Wreaking Havoc

Jane Whitten

Artist Biography

Jane Whitten is a basket maker and knitter living in Lunenburg, Nova Scotia. Born in Australia, Whitten has spent much of her adult life in eastern Canada learning to make baskets and establishing her craft practice. She has also worked as a special education consultant in Nova Scotia, and later in Australia.

Although Whitten has been knitting since she was a child, it wasn’t until the 1990s that she was introduced to basketry through the NS Basketry Guild. She received intensive training from locally celebrated basket makers Joleen Gordon, Eileen Hubley, and Heather Sanft. Since then, she has advanced her creative work with internationally known contemporary basket makers Lois Walpole, Hisako Sekijima, Lissa Hunter, John Garrett,
and Jackie Abrams. She has a distinctive response to a variety of materials and techniques, creating functional and dysfunctional pieces.

Whitten’s basketry and knitting has been exhibited in solo and group shows in Canada, USA, New Zealand, and Australia. She was nominated for the Canada Council’s 2001
Saidye Bronfman Award for Excellence in Fine Craft and has won numerous awards for creations. Her work is in public and private collections nationally and internationally.

www.janewhitten.ca

Exhibition Statement

WREAKING HAVOC:
Climate change is real. Industrialization is wreaking havoc on the environment. We are surrounded by the amazing diversity of nature that is being gravely impacted by our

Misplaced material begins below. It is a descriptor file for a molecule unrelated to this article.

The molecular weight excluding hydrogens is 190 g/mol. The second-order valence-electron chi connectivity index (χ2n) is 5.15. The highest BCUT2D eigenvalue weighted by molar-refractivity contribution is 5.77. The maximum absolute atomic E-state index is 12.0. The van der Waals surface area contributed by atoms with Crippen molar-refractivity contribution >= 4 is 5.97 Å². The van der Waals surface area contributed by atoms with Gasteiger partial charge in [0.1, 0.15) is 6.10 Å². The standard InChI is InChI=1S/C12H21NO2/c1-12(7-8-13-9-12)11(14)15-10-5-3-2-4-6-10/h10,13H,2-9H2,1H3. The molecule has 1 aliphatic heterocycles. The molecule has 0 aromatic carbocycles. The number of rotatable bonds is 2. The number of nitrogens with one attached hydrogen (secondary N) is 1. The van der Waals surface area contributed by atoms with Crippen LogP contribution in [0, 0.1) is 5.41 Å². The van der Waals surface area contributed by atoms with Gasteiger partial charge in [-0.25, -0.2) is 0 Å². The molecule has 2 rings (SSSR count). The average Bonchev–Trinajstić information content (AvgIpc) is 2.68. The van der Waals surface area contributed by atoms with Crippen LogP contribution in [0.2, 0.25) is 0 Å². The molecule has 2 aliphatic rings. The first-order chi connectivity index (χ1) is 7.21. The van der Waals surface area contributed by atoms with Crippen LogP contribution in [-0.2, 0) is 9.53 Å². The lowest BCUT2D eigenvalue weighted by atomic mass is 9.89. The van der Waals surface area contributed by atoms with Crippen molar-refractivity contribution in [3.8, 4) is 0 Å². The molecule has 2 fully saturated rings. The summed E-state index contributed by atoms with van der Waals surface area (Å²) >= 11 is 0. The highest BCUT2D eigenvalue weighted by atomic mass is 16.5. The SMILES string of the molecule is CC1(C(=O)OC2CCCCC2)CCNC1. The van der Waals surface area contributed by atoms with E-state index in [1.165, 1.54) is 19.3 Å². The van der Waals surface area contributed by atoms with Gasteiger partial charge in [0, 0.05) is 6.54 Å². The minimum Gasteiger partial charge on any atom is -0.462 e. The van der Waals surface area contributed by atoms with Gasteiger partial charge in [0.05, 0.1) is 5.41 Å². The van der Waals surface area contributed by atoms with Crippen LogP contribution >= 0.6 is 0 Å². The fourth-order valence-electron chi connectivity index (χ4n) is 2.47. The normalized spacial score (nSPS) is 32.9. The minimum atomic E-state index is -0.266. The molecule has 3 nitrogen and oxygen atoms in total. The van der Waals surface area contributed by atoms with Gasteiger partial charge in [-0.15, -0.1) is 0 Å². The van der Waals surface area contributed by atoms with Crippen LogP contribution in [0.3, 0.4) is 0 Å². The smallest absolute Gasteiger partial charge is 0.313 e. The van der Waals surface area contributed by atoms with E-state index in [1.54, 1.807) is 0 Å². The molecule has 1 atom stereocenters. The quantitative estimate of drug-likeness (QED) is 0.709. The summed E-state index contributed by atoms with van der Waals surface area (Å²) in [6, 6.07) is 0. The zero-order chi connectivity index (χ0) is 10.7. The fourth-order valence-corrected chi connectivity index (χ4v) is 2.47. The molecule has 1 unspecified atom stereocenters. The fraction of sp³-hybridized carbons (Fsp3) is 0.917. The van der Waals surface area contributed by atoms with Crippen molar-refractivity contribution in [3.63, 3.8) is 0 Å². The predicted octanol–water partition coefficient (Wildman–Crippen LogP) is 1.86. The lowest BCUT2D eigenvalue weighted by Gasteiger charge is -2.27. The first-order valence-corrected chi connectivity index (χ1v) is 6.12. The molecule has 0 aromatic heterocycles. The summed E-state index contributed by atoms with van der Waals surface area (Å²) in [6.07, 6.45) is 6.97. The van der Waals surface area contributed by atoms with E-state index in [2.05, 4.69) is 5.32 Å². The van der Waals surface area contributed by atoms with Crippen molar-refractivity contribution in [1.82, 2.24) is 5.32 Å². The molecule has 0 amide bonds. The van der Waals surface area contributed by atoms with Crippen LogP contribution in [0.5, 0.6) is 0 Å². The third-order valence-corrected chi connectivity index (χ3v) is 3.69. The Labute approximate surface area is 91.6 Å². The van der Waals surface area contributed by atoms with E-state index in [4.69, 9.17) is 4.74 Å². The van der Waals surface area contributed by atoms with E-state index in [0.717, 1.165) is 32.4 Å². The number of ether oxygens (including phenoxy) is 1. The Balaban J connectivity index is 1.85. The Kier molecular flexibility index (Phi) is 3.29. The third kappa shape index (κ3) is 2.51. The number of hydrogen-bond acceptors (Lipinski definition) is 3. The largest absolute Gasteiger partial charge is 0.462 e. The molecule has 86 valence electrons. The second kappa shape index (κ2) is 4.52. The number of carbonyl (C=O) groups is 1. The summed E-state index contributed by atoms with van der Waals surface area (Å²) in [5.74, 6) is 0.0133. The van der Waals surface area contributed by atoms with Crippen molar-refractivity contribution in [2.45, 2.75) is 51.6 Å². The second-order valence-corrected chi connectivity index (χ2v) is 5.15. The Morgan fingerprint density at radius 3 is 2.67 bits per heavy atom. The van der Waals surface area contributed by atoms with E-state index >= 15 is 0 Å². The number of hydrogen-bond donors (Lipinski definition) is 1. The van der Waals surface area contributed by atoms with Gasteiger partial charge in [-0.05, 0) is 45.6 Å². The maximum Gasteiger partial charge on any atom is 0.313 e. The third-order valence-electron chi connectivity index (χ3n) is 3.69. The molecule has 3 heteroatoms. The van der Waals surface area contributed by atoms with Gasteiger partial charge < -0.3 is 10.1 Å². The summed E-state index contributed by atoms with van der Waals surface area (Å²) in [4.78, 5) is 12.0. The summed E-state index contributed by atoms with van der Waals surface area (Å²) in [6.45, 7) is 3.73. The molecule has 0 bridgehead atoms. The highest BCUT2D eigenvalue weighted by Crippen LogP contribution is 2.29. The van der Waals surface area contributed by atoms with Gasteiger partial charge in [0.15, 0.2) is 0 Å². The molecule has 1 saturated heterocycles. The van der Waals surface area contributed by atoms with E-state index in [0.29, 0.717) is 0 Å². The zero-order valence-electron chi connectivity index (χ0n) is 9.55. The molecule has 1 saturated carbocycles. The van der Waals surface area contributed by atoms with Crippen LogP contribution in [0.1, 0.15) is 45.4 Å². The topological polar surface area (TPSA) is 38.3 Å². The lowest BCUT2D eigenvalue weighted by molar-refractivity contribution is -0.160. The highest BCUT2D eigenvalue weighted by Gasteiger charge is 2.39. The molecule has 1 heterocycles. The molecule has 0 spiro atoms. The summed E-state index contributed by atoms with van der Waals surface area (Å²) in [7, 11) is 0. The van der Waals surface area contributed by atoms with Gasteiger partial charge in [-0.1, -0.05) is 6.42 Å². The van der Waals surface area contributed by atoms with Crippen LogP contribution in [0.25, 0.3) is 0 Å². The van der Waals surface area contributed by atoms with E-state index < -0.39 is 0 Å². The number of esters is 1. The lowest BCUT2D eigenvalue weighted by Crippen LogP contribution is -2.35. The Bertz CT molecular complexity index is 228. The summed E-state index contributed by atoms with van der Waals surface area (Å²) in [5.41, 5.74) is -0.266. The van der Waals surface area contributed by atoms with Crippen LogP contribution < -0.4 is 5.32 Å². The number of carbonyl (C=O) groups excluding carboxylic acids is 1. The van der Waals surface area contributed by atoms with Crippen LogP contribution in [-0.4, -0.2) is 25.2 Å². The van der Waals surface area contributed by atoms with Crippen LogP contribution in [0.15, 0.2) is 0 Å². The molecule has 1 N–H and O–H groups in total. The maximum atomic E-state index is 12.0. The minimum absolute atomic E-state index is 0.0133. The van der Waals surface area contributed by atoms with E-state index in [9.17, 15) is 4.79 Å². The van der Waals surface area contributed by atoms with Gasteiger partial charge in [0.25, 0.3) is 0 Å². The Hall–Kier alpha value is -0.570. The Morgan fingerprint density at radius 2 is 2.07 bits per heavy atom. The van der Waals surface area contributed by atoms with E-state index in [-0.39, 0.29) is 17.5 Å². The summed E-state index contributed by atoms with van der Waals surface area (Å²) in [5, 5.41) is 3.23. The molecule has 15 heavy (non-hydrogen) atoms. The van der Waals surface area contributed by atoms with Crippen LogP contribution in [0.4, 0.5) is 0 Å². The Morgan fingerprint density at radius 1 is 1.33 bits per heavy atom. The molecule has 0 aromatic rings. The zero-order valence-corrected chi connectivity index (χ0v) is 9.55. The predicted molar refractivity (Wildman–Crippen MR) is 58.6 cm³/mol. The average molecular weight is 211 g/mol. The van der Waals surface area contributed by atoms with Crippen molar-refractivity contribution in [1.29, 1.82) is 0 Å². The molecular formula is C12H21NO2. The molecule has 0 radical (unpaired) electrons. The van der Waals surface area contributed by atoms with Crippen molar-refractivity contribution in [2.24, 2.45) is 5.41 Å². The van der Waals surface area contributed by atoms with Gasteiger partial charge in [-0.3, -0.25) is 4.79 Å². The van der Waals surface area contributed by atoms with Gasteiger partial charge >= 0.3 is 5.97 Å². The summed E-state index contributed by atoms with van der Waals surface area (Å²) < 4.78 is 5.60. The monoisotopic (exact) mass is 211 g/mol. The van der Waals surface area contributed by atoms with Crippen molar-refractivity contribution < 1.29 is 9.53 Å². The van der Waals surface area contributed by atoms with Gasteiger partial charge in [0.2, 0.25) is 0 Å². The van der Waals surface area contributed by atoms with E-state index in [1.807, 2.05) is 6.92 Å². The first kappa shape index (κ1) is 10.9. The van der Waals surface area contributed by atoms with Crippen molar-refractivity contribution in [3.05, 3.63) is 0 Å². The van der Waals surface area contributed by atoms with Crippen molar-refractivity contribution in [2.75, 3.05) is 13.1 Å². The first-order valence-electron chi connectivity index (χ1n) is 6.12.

ever-increasing development and abuse.

My challenge has been to recreate the essence of marine elements. I have experimented with a variety of textile techniques and structures using industrially made materials – preferably discarded. The production of these materials is a major factor in climate change and their disposal is causing global pollution, with dire consequences.

Although aesthetically pleasing objects can be created out of garbage, they can never replace the original natural ones. Viewers are forced to reflect on the impact of climate change and garbage pollution, and the urgency of taking action. There is hope: we humans are creative, and surely now is the time to put our creativity to work.

ARTIST STATEMENT:
For the past twenty five-plus years, I have been an experimental basket maker, knitter, crocheter, stitcher, and general tinkerer. I gather urban flotsam and jetsam and explore ways of reusing these materials to create forms and vessels. I work on the premise that if I have enough of something, I just have to figure out what the material brings to the table and what I need to add to create the desired form. My work is determined by what I’ve been able to hunt and gather. The amount and variety of garbage always horrifies me. I have to reign myself in and be selective in what I collect and use. I understand that if I run out of something, I may not be able to find any more of that specific material…. but I relish in the treasure hunt.

Underlying my experimentation with materials, techniques, and structures is my passion and concern for the environment. I have recently retired and returned to Nova Scotia after living and working in inland Australia for over a decade. Reconnecting with the ocean environment and reconfirming my understanding of its fragility has been a powerful experience and one that has inspired me to create this body of work.

Acknowledgments

Published ©2021 by the Centre for Craft Nova Scotia All rights reserved. No part of this publication may be reproduced or transmitted in any form or by any means electronic or mechanical, including photocopying, recording, or any information storage and retrieval system, without permission in writing from the publisher. All photography courtesy of the artist unless otherwise stated.

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